The Office for Nuclear Regulation (ONR) undertakes regulatory interaction with the Sellafield site licensee (Sellafield Limited (SL)) against a strategy defined by the ONR Sellafield, Decommissioning, Fuel and Waste (SDFW) Division. Following a number of recent supply chain events, ONR conducted a targeted supply chain intervention at Sellafield. The purpose of this intervention was to sample evidence of implementation of SL’s Supply Chain Management arrangements to inform a regulatory judgement regarding the licensee’s compliance with relevant statutory provisions and good practice.
The Nominated Project Inspector and a Nuclear Safety Supply Chain Inspector carried out the intervention. Due to the current COVID-19 (Coronavirus) pandemic restrictions, the intervention was undertaken remotely (utilising video conferencing) and followed a modular approach that has been successfully deployed in other recent ONR remote interventions.
The intervention included a review of relevant documentation supplied by SL in advance of, and during, the two intervention modules. These inspections were structured interviews and focused on:
The purpose of this inspection was to sample evidence of implementation of the Supply Chain Management arrangements as applied specifically to the Self-Shielded Box procurement, in order to inform a regulatory judgement regarding the licensee’s compliance with relevant statutory provisions and good practice.
The intervention was undertaken against LC17(2) and informed by ONR’s technical assessment guides NS-TAST-GD-077: Supply Chain Management Arrangements for the Procurement of Nuclear Safety Related Items or Services, Revision 5 (July 2019), NS‑TAST‑GD‑049: Licensee Core and Intelligent Customer Capabilities, Revision 7 (April 2019), and NS- TAST-GD-079: Licensee Design Authority Capability, Revision 6 (June 2020) informed the inspection.
Not applicable since this was not a safety system based inspection.
The following summarises the key observations arising from discussions, sampled documentation and inspection of the Supply Chain arrangements during the intervention.
I examined a sample of the procurement documentation relating to the design and manufacture of Self-Shielded Boxes. No significant matters were identified as requiring immediate regulatory attention. A minor shortfall was identified in SL’s supply chain and procurement arrangements for Intelligent Customer for the Self-Shielded Box project, specifically a lack of casting and manufactured products expertise, and a lack of clarity regarding how the Intelligent Customer requirement was discharged throughout the supplier selection process, including the Source Evaluation Board. This will be followed up as a Level 4 regulatory issue as part of routine regulatory business. I recognise that the procurement of Self-Shielded Boxes went to market in 2015, since then SL has taken steps to strengthen its arrangements via a number of improvements including; the introduction of the Sourcing Team, the Holliday Checklist, improved financial assessment/monitoring and more specifically relating to technical expertise gaps – the introduction of the Manufactured Products organisation. I will examine the adequacy of implementation of these improvements as part of the routine (level 4) supply chain engagements.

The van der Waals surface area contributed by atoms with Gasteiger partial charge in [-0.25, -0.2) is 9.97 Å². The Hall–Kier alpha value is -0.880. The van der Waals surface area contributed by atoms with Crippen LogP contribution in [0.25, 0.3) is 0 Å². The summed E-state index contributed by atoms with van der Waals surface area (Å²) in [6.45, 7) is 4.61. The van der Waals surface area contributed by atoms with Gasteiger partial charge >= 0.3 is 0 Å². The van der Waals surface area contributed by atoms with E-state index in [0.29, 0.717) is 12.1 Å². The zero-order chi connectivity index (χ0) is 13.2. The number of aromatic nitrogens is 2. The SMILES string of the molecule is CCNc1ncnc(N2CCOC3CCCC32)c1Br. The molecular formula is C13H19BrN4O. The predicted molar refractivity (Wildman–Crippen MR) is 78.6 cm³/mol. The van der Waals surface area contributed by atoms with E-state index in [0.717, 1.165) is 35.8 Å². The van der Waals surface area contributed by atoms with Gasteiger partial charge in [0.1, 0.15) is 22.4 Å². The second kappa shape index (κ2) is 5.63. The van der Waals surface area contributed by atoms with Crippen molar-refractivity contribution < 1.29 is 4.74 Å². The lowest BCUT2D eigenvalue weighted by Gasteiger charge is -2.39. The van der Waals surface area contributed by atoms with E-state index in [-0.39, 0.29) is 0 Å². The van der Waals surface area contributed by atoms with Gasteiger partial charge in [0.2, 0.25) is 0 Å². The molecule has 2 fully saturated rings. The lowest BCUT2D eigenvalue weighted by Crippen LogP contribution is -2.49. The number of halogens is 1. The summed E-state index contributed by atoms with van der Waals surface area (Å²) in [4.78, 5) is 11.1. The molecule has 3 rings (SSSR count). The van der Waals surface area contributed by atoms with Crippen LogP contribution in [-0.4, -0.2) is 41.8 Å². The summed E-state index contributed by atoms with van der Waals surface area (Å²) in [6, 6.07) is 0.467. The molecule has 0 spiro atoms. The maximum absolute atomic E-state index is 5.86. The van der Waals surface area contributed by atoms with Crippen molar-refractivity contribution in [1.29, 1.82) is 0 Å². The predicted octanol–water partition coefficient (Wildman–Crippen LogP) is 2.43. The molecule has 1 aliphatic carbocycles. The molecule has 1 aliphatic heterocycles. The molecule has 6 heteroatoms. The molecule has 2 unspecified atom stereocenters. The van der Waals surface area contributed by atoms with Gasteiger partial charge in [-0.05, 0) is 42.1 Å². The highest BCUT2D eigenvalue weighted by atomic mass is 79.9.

The Self-Shielded Box procurement is already facing significant delays, and the SL procurements Risk Contingency Plan has not been triggered. I advised that SL should consider whether the Risk Contingency Plan trigger points are adequate, and whether the plan is fit for purpose. The decision to review the SSB Risk Contingency Plan is planned in the Decision Calendar June 2021. I also provided regulatory advice that SL should consider the timing of this decision and whether this is conducive of exploring all available options to accelerate hazard and risk reduction.
With regards to the Risk Contingency Plan, SL gave a commercial justification as to why it had not taken steps to secure a separate supply of boxes. Whilst viewed through a commercial lens this may seem appropriate, in my opinion it does not take in to account the potential consequences of not moving forward with a second supply, particularly the potential for delays to hazard and risk reduction should the current supplier experience disruption or significant failure. This matter has also been raised by ONR at a senior level through the G6, which includes senior level representatives from NDA and SL to consider strategic supply chain contingency. I also recognise that this intervention focused on the commercial team who are not in a position to make a judgement regarding the high hazard and risk reduction programme, and that decisions such as this require input from the delivery Programme/Value Stream. Whilst this is not an immediate threat as SL is in the process of establishing a new supply of boxes, it is still unclear whether the new supplier will be able to meet SL’s required demand profile or quality requirements. It is my intention follow this up during the next phase of the intervention which includes a module on contract management and will involve representatives from the delivery programme.
I noted a particular area of good practice in relation to the approach to the comparison of the technical solutions of the bids received.
My findings were shared with, acknowledged and accepted by the Head of Procurement & Supply Chain Delivery as part of normal inspection feedback.
On the basis of the evidence sampled, I judge that, the licensee’s Supply Chain Management arrangements for Supply Chain Strategy and Supplier Selection & Contract Award are adequate to ensure SL will meet relevant good practice, with only a minor shortfall which I have addressed by raising a Level 4 Regulatory Issue. Noting the ONR guidance on inspection ratings, it is my opinion that an inspection rating of Green (no formal action) is merited here.